THE Mysdcism of the Cloud Unknowing by William Johnston (Anthony Clarke Books £3).
Christianity, especially in its Catholic version, is able to reach all sorts and conditions of men and has always done so.
Jesus was a worker, a healer, a prophet, an outspoken critic of the authorities, religious and political, of his time, a teacher of truth and a witness to it by his life and death, above all a servant of the Lord.
Was he a mystic? The quesdon is not easily answered. We are told that he prayed and prayed much, that he taught prayer and taught that it be constantly practised; moreover, that his life was an integrated unity of prayer and action. If a mystic is one who experiences an ultimate and special union with God, then evidently he was one. Mystics, however, are defined variously and commonly believed to be beyond the range of adequate definition.
William Johnston explores the writings of the unknown 14th century Englishman who produced the work of mysticism called "The Cloud of Unknowing" and relates it to the mystical tradition of Christianity and, with due caution, to Eastern, non-Christian sources.
He looks first at the question of the knowledge of God special to the mystic. This presents an immediate problem seeing that it Is not possible for anyone to know God as He really is.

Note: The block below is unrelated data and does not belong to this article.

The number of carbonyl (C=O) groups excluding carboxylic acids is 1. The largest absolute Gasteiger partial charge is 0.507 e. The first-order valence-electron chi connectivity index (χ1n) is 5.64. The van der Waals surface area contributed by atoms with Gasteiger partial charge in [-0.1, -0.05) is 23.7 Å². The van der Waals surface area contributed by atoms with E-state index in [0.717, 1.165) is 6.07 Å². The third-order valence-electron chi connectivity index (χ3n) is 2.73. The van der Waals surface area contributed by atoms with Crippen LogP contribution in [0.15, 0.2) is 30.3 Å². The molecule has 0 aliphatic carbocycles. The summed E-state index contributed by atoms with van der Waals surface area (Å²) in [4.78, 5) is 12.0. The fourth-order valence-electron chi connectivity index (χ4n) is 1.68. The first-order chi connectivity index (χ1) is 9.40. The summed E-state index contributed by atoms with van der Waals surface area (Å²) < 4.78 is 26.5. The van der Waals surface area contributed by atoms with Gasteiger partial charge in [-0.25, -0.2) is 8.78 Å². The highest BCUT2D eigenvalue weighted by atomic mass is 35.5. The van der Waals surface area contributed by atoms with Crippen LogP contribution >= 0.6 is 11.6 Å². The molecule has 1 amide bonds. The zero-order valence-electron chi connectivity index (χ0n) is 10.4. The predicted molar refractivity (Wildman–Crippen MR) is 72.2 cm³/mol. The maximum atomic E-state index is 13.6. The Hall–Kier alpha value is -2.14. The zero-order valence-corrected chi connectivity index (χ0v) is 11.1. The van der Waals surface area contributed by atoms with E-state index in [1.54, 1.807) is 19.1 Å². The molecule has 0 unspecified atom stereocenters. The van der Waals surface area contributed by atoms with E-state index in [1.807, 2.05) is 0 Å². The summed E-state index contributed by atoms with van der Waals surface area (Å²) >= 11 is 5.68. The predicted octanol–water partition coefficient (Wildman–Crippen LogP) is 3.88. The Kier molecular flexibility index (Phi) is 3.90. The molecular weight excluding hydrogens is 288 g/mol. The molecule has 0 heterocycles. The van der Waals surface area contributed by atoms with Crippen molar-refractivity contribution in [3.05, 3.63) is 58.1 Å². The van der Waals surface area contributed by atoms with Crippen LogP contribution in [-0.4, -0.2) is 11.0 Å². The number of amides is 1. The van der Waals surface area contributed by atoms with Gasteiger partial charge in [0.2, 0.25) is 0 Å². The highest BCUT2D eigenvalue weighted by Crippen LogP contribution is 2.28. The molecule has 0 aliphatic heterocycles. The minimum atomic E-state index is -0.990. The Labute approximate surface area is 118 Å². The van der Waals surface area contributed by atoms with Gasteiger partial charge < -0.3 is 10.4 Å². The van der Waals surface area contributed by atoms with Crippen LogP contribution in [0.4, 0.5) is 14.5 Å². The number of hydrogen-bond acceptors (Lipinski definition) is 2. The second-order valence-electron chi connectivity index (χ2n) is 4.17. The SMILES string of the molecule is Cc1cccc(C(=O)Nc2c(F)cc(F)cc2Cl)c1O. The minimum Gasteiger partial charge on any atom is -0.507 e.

The matter is argued at length and in detail to make it quite clear that no form of human knowledge is adequate to conceive God. How then can the mystics (or anyone else) hope to be in communication with Him?
Johnston takes up the answer: love, given that it is founded on "naked faith" reaches out to God. This love, says the author of "The Cloud", is a "blind stirring of love". It is the only way to be aware of God and it is the most important thing in life.
Its effect is to transform, albeit gradually, the whole human psyche, both the conscious and the sub-conscious. It counters sin and the roots of sin, where concupiscence originates.
Certain problems arise: are we speaking here of the traditional charity? Does the fact that it is blind make it irrational? Does It In fact bring about some kind of knowledge of God?
Johnston investigates all these at length. His principal point Is that the author or "The Cloud" teaches a kind of prayer that is simply "an intensification of the ordinary Christian life". In that case why are there not more mystics? Or maybe we are Just not able to decry them?